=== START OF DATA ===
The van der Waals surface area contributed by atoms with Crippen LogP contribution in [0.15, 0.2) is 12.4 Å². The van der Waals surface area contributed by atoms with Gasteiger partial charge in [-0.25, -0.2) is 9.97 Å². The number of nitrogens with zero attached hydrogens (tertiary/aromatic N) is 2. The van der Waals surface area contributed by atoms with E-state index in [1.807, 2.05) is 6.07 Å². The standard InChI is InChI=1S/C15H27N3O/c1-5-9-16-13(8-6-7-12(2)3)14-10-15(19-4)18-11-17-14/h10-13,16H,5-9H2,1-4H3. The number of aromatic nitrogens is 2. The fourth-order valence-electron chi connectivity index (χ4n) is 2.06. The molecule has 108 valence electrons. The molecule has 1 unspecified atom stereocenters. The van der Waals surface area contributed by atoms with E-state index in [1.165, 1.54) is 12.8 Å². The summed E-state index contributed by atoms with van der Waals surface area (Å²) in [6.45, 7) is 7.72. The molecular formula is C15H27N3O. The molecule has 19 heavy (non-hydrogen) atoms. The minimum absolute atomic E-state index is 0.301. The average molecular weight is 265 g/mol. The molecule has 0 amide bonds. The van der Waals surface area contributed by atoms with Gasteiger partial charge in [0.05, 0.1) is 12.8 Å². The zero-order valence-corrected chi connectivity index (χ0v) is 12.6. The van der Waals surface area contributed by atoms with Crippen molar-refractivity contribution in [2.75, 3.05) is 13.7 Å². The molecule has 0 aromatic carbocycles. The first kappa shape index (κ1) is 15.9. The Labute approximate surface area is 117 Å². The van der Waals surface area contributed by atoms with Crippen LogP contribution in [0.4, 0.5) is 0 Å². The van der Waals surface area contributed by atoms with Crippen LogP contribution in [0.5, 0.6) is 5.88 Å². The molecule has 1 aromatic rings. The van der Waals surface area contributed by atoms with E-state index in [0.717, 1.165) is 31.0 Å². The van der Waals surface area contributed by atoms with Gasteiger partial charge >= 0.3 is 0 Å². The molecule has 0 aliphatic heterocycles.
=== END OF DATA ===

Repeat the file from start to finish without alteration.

The van der Waals surface area contributed by atoms with Crippen LogP contribution in [0.15, 0.2) is 12.4 Å². The van der Waals surface area contributed by atoms with Gasteiger partial charge in [-0.25, -0.2) is 9.97 Å². The number of nitrogens with zero attached hydrogens (tertiary/aromatic N) is 2. The van der Waals surface area contributed by atoms with E-state index in [1.807, 2.05) is 6.07 Å². The standard InChI is InChI=1S/C15H27N3O/c1-5-9-16-13(8-6-7-12(2)3)14-10-15(19-4)18-11-17-14/h10-13,16H,5-9H2,1-4H3. The number of aromatic nitrogens is 2. The fourth-order valence-electron chi connectivity index (χ4n) is 2.06. The molecule has 108 valence electrons. The molecule has 1 unspecified atom stereocenters. The van der Waals surface area contributed by atoms with E-state index in [1.165, 1.54) is 12.8 Å². The summed E-state index contributed by atoms with van der Waals surface area (Å²) in [6.45, 7) is 7.72. The molecular formula is C15H27N3O. The molecule has 19 heavy (non-hydrogen) atoms. The minimum absolute atomic E-state index is 0.301. The average molecular weight is 265 g/mol. The molecule has 0 amide bonds. The van der Waals surface area contributed by atoms with Gasteiger partial charge in [0.05, 0.1) is 12.8 Å². The zero-order valence-corrected chi connectivity index (χ0v) is 12.6. The van der Waals surface area contributed by atoms with Crippen molar-refractivity contribution in [2.75, 3.05) is 13.7 Å². The molecule has 0 aromatic carbocycles. The first kappa shape index (κ1) is 15.9. The Labute approximate surface area is 117 Å². The van der Waals surface area contributed by atoms with Crippen LogP contribution in [0.4, 0.5) is 0 Å². The van der Waals surface area contributed by atoms with Crippen LogP contribution in [0.5, 0.6) is 5.88 Å². The molecule has 1 aromatic rings. The van der Waals surface area contributed by atoms with E-state index in [0.717, 1.165) is 31.0 Å². The van der Waals surface area contributed by atoms with Gasteiger partial charge >= 0.3 is 0 Å². The molecule has 0 aliphatic heterocycles.